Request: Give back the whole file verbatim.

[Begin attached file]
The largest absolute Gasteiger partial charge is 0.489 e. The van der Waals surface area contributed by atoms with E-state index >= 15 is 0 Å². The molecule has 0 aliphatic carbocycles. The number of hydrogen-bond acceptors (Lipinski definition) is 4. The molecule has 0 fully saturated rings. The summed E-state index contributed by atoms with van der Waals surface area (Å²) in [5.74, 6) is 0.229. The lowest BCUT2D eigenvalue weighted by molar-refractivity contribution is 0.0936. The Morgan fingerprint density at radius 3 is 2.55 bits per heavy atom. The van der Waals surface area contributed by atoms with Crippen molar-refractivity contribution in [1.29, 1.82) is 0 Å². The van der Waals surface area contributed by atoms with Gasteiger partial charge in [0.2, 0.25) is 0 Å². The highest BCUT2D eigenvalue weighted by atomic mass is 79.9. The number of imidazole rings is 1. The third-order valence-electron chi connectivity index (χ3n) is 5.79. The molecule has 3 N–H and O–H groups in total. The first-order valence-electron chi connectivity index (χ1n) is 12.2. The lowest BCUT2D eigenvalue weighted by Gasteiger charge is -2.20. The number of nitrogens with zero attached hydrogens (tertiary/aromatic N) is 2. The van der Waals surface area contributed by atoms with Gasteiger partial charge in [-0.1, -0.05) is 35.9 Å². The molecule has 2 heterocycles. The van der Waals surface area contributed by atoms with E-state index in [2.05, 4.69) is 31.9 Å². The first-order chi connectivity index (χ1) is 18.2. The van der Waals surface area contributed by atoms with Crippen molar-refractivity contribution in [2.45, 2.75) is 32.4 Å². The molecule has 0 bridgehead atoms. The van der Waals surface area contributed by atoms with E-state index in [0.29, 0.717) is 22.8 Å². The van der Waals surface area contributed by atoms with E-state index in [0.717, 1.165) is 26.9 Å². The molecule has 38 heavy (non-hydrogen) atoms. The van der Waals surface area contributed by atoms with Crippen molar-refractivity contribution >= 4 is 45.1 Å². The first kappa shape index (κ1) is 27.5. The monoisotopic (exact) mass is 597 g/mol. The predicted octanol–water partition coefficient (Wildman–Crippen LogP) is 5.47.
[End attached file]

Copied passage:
The largest absolute Gasteiger partial charge is 0.489 e. The van der Waals surface area contributed by atoms with E-state index >= 15 is 0 Å². The molecule has 0 aliphatic carbocycles. The number of hydrogen-bond acceptors (Lipinski definition) is 4. The molecule has 0 fully saturated rings. The summed E-state index contributed by atoms with van der Waals surface area (Å²) in [5.74, 6) is 0.229. The lowest BCUT2D eigenvalue weighted by molar-refractivity contribution is 0.0936. The Morgan fingerprint density at radius 3 is 2.55 bits per heavy atom. The van der Waals surface area contributed by atoms with Crippen molar-refractivity contribution in [1.29, 1.82) is 0 Å². The van der Waals surface area contributed by atoms with Gasteiger partial charge in [0.2, 0.25) is 0 Å². The highest BCUT2D eigenvalue weighted by atomic mass is 79.9. The number of imidazole rings is 1. The third-order valence-electron chi connectivity index (χ3n) is 5.79. The molecule has 3 N–H and O–H groups in total. The first-order valence-electron chi connectivity index (χ1n) is 12.2. The lowest BCUT2D eigenvalue weighted by Gasteiger charge is -2.20. The number of nitrogens with zero attached hydrogens (tertiary/aromatic N) is 2. The van der Waals surface area contributed by atoms with Gasteiger partial charge in [-0.1, -0.05) is 35.9 Å². The molecule has 2 heterocycles. The van der Waals surface area contributed by atoms with E-state index in [2.05, 4.69) is 31.9 Å². The first-order chi connectivity index (χ1) is 18.2. The van der Waals surface area contributed by atoms with Crippen molar-refractivity contribution in [2.45, 2.75) is 32.4 Å². The molecule has 0 bridgehead atoms. The van der Waals surface area contributed by atoms with E-state index in [0.29, 0.717) is 22.8 Å². The van der Waals surface area contributed by atoms with E-state index in [0.717, 1.165) is 26.9 Å². The molecule has 38 heavy (non-hydrogen) atoms. The van der Waals surface area contributed by atoms with Crippen molar-refractivity contribution >= 4 is 45.1 Å². The first kappa shape index (κ1) is 27.5. The monoisotopic (exact) mass is 597 g/mol. The predicted octanol–water partition coefficient (Wildman–Crippen LogP) is 5.47.